How much fitness do you lose?

IanIan ✭✭✭
I've not run for two weeks as a result of an ankle sprain. I'm about to start running again. I was on about 80 miles a week in preparation for the London to Brighton Race (6th of Oct.). I'm now hoping to do the Leek half (Sunday) and then the Wolverhampton marathon (1st Sept.) as training runs. How much will I have lost in those two weeks? I'm going to take it steady tomorrow. I've been cross training - bike and gym and I've no real pain on running but I'm mortified at the prospect of doing the sprain thing again (1st time ever!) and even more so at missing my beloved races.

Comments

  • Ian - you should find that there is very little fitness loss over two weeks, particularly if you have been building up your fitness over a long period of time. The theory of reversibility states that the longer you have trained for, the longer it takes to regress...

    You may even have found that a brief lay-off like this has enhanced your abilities, as the body will use this brief break to make the body stronger, in preparedness for the next period of training - it is often recommended by training 'gurus' that every so often you have a week/fortnight of rest/light training to enable to body to recover and grow stronger - see how you get on when you return to training!
  • I've just had two weeks of doing no training enforced on me (I managed two sessions in the first week, so strictly speaking 10 or 11 days)... anyway, I've got a chest infection and am antibiotics for it, but went running yesterday and day before and had fantastic runs. I think the rest (or rather endurance test style holiday and lack of training) did me the world of good, and even with chest infection I was as fit, if not fitter than before!
  • ps Someone who refers to a Marathon as a training run can't possibly be worried about their fitness!!
  • IanIan ✭✭✭
    Well, my first run went OK. No pain as such but I'm still limping a bit as the joint is a bit stiff. I suppose that will ease up over time. Time to visit the physio I suppose.
  • Hey Ian - don't tell a Doctor, but after spraining both ankles a week apart (I just couldn't do the rest bit!) I managed to go mountaineering up Ben Nevis (It was Februrary), then for a week in Spain with lots of swimming. I'm sure the exercise helped as my ankles didn't stiffen up and seemed to recover as strong or even stronger than before. I also massaged twice a day with LASONIL (from Boots). worked wonders.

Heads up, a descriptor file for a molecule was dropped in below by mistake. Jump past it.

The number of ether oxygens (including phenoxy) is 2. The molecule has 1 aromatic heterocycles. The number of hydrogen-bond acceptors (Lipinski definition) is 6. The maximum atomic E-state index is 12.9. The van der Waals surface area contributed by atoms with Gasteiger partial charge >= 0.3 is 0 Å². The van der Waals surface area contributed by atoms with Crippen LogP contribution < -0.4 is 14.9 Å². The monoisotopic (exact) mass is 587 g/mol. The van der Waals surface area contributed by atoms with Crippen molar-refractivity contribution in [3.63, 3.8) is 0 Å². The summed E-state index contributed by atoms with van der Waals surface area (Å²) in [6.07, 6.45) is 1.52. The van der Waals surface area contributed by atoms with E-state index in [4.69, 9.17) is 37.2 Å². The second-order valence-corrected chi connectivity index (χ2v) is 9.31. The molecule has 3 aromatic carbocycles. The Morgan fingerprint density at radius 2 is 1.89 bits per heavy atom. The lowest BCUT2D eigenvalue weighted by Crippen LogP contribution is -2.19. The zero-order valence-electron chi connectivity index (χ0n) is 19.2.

On holidays i have found - one week of rest (bit of swimming and lot of lounging) makes me run faster, 2 weeks i'm not at a peak, but haven't lost anything. Go back into running carefully and after a couple of weeks, you won't even know that you've had time off.
  • IanIan ✭✭✭
    Thank you for that. I'll give Lasonil a try (whatever it is). I did the Leek half marathon today and was pleasantly surprised that I could not only jog round but race it up to a point. I think if I'd been on form I might have managed 1:32. Today I did 1:40. So, I seem to have lost a bit from the top end of speed and in particular I found it hard to run fast downhill (something I used to be quite good at). This partly due to fear of further damage and partly because the joint is still a bit stiff (but getting better every day). I have also found the Neoprene ankle support (also from Boots) a great advance over Tubigrip. I wear it day and night and very attractive it is too.
  • From personal experiance I find that two weeks may dampen your sharpness but not your fitness. there are many cases in sporting history of athletes having enforced rest and coming back stronger after. Zatopec is one good example. From a common sense point of view and more applicable to longer distances, if the body, as we are told, takes a few weeks to recover and repair damage from a marathon or long run than naturally we must be able to sustain fitness while that recovery takes place. Otherwise we could never improve but constantly be taking one step forward and two back.
  • IanIan ✭✭✭
    Well, I got round the Wolverhampton marathon in 3:31:32. Not bad under circumstances. Clearly the lay-off took something off my performance and my ham-strings were aching afterwards - a result of losing out on some long runs. I'm racing a 5 miler on Saturday so I'll see if I can get any speed back by then.
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